When I tell my friends that my mom’s house has been sold and handed over to new owners, they respond in one of two ways:
“That’s wonderful!” some say. “You must be so relieved!” or “That must have been so hard."
Of course, both responses are accurate.
I am relieved to have completed such a major task in a short period of time, and relatively painlessly in regard to the complexities of modern day living. There were a couple of hiccups early on when two private party sales fell through, but when the house went on the market there were good offers on the first day, and the entire process from listing to closing took only 10 days. No bureaucratic hoops, no dickering over prices, no complaining about things that needed repair. A relief indeed. And as I’ve written, dispersing my mom’s belongings among friends and family has been quite a gift, and made that painful process much easier to bear.
But yes, it’s hard so hard to leave behind my second home, to know I can never walk into the kitchen in the morning and be greeted with the mouth watering aroma of coffee, buttery toast, and frying bacon. Hard to know I can never sit on the patio, drinking iced tea and watching Magic and Molly come racing up from the end of the yard, their tails high and waving like proud, happy flags.
Hard to accept my mother is no longer there and never will be again.
Over the weekend I spent a lot of time sitting outside on my own back porch, our cozy little deck that’s one of my favorite places here in the condo. I was exhausted. I was grief stricken all over again. I could barely shuffle my feet from the chair to the kitchen to refill my water glass. The Labor Day holiday was oddly appropriate for me, since I felt as if I’d completed a long period of heavy labor.
It was time to rest, and I did. Time to take care of myself, and I did.
On Tuesday, Jim went back to work and I woke up with a renewed sense of energy, a feeling of lightness I hadn’t felt in a long time. I cleaned and decluttered the house, did several loads of laundry, and reorganized my kitchen pantry. Despite the heat and humidity (95 degrees in September?? What’s up with that??) I got into my blazing hot car and did some necessary errands - Pet Smart, Kroger, bank and post office. Then took refuge for an hour in Barnes and Noble, sipping an iced coffee and checking out the new releases. (Did I ever tell you that Barnes and Noble is within biking distance of my house, located in the complex with my grocery store, office supply store and pet store? Pretty cool, right?) When I came home I changed into a cool sundress, prepared dinner - a simple salmon with maple syrup/balsamic vinegar, rice, salad - poured a glass of wine, grabbed my book, and put my feet up.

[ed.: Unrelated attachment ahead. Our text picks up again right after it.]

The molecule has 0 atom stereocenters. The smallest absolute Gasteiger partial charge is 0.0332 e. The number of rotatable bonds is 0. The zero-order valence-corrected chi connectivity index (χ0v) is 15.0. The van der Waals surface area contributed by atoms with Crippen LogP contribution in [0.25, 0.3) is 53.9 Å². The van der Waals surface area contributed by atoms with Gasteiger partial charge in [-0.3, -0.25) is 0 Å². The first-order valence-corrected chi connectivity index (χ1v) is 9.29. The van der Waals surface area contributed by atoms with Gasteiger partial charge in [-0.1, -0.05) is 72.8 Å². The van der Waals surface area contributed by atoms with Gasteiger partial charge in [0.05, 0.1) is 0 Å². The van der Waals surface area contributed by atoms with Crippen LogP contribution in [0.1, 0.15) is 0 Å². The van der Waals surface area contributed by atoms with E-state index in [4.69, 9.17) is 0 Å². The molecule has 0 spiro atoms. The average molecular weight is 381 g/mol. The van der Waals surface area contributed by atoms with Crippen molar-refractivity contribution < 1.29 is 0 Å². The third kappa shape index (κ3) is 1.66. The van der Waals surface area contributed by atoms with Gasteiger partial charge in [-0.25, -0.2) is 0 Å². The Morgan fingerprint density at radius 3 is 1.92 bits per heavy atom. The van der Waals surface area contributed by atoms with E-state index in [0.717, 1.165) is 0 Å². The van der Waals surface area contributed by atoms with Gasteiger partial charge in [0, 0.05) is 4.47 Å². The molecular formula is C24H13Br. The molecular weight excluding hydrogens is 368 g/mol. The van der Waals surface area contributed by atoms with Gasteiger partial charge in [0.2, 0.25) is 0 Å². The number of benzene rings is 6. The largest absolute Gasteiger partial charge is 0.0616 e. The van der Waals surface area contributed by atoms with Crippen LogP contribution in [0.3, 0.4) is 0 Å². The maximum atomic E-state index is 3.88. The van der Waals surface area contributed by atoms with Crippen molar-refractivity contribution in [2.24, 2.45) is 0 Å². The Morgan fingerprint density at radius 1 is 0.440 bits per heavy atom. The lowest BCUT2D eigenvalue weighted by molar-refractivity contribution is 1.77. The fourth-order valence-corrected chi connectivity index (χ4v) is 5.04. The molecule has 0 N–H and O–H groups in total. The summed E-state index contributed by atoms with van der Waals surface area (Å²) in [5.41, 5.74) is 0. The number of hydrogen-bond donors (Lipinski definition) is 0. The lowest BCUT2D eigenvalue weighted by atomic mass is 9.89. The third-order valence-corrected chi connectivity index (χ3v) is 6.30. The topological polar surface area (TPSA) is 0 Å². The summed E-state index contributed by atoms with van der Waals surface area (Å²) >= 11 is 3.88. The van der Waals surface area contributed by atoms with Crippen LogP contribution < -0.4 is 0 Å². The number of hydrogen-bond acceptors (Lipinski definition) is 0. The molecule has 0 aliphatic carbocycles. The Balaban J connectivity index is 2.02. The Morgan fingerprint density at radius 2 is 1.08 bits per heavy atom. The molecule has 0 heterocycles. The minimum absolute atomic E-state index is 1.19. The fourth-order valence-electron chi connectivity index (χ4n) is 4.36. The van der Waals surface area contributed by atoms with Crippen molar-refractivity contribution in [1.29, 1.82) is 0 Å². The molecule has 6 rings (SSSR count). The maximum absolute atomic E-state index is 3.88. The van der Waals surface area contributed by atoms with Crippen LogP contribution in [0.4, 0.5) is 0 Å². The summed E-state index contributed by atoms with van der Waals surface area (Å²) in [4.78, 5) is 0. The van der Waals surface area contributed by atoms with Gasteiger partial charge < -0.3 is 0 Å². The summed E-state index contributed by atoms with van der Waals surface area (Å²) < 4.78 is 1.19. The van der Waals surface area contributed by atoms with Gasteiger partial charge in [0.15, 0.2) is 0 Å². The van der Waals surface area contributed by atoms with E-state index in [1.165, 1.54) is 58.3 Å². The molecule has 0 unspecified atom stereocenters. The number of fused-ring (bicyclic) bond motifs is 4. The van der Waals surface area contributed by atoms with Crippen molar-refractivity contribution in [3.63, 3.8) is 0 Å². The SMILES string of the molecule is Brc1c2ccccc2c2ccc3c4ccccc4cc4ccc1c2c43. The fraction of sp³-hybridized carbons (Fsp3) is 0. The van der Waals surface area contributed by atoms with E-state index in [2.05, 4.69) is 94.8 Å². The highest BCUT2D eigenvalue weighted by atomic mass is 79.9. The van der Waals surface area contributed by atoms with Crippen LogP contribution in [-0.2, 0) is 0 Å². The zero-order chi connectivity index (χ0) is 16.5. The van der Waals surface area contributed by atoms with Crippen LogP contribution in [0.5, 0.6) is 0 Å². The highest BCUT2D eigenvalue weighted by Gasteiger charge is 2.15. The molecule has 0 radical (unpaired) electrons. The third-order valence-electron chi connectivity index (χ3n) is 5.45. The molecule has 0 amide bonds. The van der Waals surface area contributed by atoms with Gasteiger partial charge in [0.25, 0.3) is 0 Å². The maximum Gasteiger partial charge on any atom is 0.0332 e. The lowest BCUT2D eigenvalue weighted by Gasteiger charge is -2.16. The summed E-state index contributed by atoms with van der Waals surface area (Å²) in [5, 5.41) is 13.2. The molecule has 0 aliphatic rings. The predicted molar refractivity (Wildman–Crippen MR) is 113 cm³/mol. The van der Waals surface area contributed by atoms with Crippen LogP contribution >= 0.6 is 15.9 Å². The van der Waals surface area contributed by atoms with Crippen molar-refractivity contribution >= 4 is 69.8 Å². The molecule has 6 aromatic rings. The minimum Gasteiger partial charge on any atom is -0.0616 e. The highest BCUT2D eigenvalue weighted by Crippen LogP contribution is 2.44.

Probably none of that sounds particularly exciting. But you know what? I loved that day. I was busy, but able to putter around on my own, doing all the little things that make me feel like life is orderly and sensible and manageable. I’ve been missing that feeling.
Life is always a mixture of things, isn’t it? One event (like selling my mother’s house) sparking a multitude of different emotional responses. Our bodies needing rest and activity in balanced amounts.
September is my mental New Year, and I know a lot of you feel the same way. It feels right to start out on this new part of my life journey in September, to take forward steps into what comes next. A big part of what comes next is taking better care of ME. I’ve spent my entire life (at least it feels like it) taking care of other people, a role that’s been quite intense over the past decade. What would it feel like to put myself first once in a while?
I’m about to find out.
Next week, I’m taking some days to retreat, a mini-vacation just for me. I’m going to a beautiful resort where I can lie around the pool, wander through shops, go to the movies, have wonderful meals prepared by someone else, take walks in the morning and boat rides in the evening. I will follow my own schedule, make my own plans, irrespective of anyone else’s needs or desires.
It has been years and years since I’ve lived like that for one minute.
One of the hardest things I’ve dealt with in losing my mother is the feeling that no one will ever care for me in the same way she did, no one will ever love me so unconditionally, no one will forever put my needs ahead of their own the way she did.
So I have to do that for myself. Because if I don’t, no one else will.
Starting now. Forward motion.
How about you? Are there ways you put yourself first in life?